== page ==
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After Hurricane Dorian slams the Bahamas, southeastern U.S. awaits its next move

Hurricane Dorian struck the Bahamas as a Category 5 storm at first, causing major destruction and flooding. Now Florida residents wait with trepidation to see if Dorian will make landfall there, where many are still recovering, both physically and emotionally, from the wreckage of previous storms. John Yang joins Judy Woodruff with the latest.

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  • Judy Woodruff:

    Hurricane Dorian pummeled the Bahamas today, leading to several deaths and what was called catastrophic damage. Officials confirmed at least five people died in the Abaco Islands. And there are many reports of people in serious distress tonight.

    The prime minister of the Bahamas called the storm — quote — "a historic tragedy."

    The damage was also on the minds of federal, state and local leaders in the U.S., as preparations continued for possible landfall this week.

    John Yang reports from Florida.

  • John Yang:

    Hurricane Dorian carved a slow, destructive path across the Bahamas today. It made landfall yesterday with winds exceeding 185 miles per hour, a Category 5 storm, the strongest on record to strike the island nation. Dorian weakened to a Category 4 storm this morning, but continued lashing the Bahamas.

    The winds rocked trees. Torrential rains triggered massive flooding.

  • Prime Minister Hubert Minnis:

    Some areas, you cannot tell the difference as to the beginning of the street vs. where the ocean begins.

  • John Yang:

    The storm toppled power poles and damaged vehicles. The current forecast envisions Dorian moving dangerously close to the Southeastern U.S. Seaboard, offshore of Florida's East Coast tonight through Wednesday evening. It's expected to pass near the Carolinas, where states of emergency have now been declared.

    Even a minor deviation could send Dorian onshore. But if it doesn't make landfall, it still has the potential to do major damage. Florida Governor Ron DeSantis:

  • Ron DeSantis:

    Hurricane Dorian has shown what it is capable of. It's absolutely battered the Bahamas. Our East Coast is certainly within the cone still, and people need to remain vigilant. If you're ordered to evacuate, you need to do that.

  • John Yang:

    At the Good Samaritan Society's retirement community in Kissimmee, outside Orlando, a fleet of ambulances transported seniors to a sister facility on higher ground. The community was flooded after Hurricane Irma in 2017.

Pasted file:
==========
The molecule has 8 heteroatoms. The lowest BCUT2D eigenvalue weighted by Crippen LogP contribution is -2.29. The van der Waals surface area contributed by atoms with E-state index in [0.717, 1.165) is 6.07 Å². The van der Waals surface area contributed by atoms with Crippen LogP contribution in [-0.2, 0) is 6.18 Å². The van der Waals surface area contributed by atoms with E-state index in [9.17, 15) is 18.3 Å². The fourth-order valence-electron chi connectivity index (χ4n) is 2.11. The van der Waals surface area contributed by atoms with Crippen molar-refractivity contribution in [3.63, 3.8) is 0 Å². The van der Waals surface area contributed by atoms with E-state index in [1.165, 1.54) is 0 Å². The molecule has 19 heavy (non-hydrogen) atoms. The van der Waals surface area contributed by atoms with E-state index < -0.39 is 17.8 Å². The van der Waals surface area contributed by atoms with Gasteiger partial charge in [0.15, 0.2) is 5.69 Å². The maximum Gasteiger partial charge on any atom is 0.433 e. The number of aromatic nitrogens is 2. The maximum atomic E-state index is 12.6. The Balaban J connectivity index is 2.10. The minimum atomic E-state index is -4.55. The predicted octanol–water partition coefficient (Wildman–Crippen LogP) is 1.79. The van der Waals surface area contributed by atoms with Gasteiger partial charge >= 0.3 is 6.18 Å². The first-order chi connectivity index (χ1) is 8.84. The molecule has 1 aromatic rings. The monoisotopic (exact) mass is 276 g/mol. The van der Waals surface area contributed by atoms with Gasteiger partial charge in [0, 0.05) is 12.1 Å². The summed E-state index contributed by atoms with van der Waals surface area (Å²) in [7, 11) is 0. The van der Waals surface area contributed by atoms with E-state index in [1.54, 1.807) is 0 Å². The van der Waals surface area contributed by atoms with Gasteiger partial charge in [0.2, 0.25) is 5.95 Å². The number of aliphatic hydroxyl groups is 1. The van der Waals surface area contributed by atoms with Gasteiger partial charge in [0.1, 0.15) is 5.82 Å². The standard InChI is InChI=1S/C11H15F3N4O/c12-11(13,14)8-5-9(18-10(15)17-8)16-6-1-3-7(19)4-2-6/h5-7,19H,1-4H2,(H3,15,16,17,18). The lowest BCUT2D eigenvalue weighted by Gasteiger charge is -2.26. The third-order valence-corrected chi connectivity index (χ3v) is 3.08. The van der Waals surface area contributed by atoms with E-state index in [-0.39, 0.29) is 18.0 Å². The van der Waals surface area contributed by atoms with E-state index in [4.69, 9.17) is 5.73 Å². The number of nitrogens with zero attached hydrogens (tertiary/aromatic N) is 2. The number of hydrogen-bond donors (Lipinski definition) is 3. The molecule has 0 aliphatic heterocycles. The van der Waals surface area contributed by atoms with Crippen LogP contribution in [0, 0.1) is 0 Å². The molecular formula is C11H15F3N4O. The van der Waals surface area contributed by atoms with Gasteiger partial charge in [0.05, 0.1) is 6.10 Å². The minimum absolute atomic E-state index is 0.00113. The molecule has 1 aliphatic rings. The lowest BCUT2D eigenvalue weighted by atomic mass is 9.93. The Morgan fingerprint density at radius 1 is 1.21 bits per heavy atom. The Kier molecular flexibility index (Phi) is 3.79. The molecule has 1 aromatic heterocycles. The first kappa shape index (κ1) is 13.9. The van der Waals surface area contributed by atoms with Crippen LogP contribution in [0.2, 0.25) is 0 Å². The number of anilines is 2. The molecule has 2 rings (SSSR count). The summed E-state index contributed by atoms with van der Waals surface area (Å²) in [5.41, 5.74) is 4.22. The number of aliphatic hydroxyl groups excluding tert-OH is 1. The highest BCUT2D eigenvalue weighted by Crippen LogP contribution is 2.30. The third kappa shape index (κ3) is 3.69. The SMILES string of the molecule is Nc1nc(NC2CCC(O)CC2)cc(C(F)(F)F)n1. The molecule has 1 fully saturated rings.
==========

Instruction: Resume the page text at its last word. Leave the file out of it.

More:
Throughout Florida, past experiences are shaping residents' responses.

    Ivette Alsina of Winter Haven, south of Orlando, stocked up on sandbags, and other emergency supplies.

    You got everything ready here. You're all prepared.

  • Ivette Alsina:

    Almost prepared. I think I'm prepared. I got the batteries, flashlight, a first kit. I got food, water. Everything is set.

  • John Yang:

    Alsina is among the tens of thousands of Puerto Ricans who moved to Florida after surviving 2017's Hurricane Maria.

    How did you feel when you heard about this hurricane and that it might be coming and hitting Florida?

  • Ivette Alsina:

    I felt fear and anxiety.

  • John Yang:


  • Ivette Alsina:

    Yes, because it's really bad. I was in Puerto Rico when Maria passed. And thinking that that is coming here right now is really bad.

  • John Yang:

    She evacuated from Cayey, Puerto Rico, 10 days after Maria to get treatment for high blood pressure. Storm warnings this week have put her back on high alert.

  • Ivette Alsina:

    Three days ago, I went to the doctor. He gave me a lot of medicines, so I can be calm through the toll of these days.

  • John Yang:

    Other Puerto Ricans in the area are also feeling tense.

  • Millie Santiago¬†(through translator):

    I'm not the only one. I have received a lot of calls from Puerto Rican families who ended up here because of Maria. They're in critical states of anxiety.

  • John Yang:

    Millie Santiago is another survivor of Hurricane Maria. She's helping 22 families staying at an Episcopal Church conference center outside Orlando, where mental health counselors are on hand.